Yahoo! and Open Sourcing Innovation
Tim O’Reilly writes an interesting post about the latest Yahoo story in the NYTimes, about Yahoo as an increasingly big player in new media, taking on a similar role of a network, but grounding their strategy on the web, of course. Yahoo is definitely different than the rest of the big Web 2.0 Companies. They’re [...]
Tim O’Reilly writes an interesting post about the latest Yahoo story in the NYTimes, about Yahoo as an increasingly big player in new media, taking on a similar role of a network, but grounding their strategy on the web, of course.
Yahoo is definitely different than the rest of the big Web 2.0 Companies. They’re a content creator, in addition to a service builder. Amazon distributes goods, Ebay holds auctions, Google helps us find stuff…these three companies don’t rely on content production in the same way that Yahoo does. Yahoo makes stuff, they don’t just allow people to distribute it better.
I was particularly heartened to see that Yahoo! is not abandoning user created content, just working to supplement it. However, the characterization of user-generated content as “community” has a 1990′s ring to it, and misses the insight that value added by users is the secret sauce of all successful Web 2.0 applications. Yahoo! also needs to understand that personalization doesn’t just mean narrowing down the broadcast stream so that it matches the user’s interests, but creating radically new mechanisms for harnessing the collective intelligence of users to provide better results.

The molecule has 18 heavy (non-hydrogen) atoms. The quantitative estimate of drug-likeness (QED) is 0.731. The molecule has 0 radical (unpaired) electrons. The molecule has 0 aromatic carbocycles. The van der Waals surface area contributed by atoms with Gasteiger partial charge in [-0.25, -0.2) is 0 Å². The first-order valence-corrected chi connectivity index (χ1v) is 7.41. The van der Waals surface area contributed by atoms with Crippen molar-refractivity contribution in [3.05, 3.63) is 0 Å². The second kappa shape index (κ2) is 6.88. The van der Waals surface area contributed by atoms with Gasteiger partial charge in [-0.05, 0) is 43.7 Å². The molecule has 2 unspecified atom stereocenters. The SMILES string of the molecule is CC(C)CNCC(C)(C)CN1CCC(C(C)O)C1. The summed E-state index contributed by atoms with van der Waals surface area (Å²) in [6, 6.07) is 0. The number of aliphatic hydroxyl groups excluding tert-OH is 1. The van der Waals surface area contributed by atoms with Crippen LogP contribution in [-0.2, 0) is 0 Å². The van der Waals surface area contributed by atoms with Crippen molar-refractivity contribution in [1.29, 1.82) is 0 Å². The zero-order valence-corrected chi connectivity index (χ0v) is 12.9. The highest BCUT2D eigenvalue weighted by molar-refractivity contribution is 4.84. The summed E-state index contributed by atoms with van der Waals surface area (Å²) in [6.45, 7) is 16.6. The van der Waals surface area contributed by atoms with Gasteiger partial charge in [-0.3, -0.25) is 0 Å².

Tim makes a great point, I think. In addition to personalization, Web 2.0 is about innovation. In addition to knowing a lot about people and giving them what they ask for or show us they want (personalization), Web 2.0 is about giving them tools to create new things…things they can’t tell us they want (innovation).
The new iPod Nano is an example of this type of innovation. Apple took what was the world’s number 1 selling MP3 player and discontinued it in favor of something that they though people would like more. For the vast majority of companies, this would be ludicrous. They would have instead turned to milking the Purple Cow for all it was worth. That said, hardware innovation is much more difficult to open source than software or services innovation. Most folks couldn’t design or build a working MP3 player, there are many more people who can build cool software that extends the basic platform offered by a company like Yahoo or Amazon.
Jeff Bezos pointed to this phenomenon back in 2003, referring to the great innovation they were seeing with their web services: “It’s like an ecosystem. People are doing things that surprise us”.
Surprise. That’s the essential part of Web 2.0 that Tim is suggesting for Yahoo. They’ve mostly been about providing services that are useful to folks, like Mail, Movies, Search, and myriad of others, but they have only recently started to open it up to outside innovation. See the Yahoo Developer Network for more.
Opening up is essential, though. Being able to predict exactly how people will use a service is not a sign of strength, but a sign of weakness.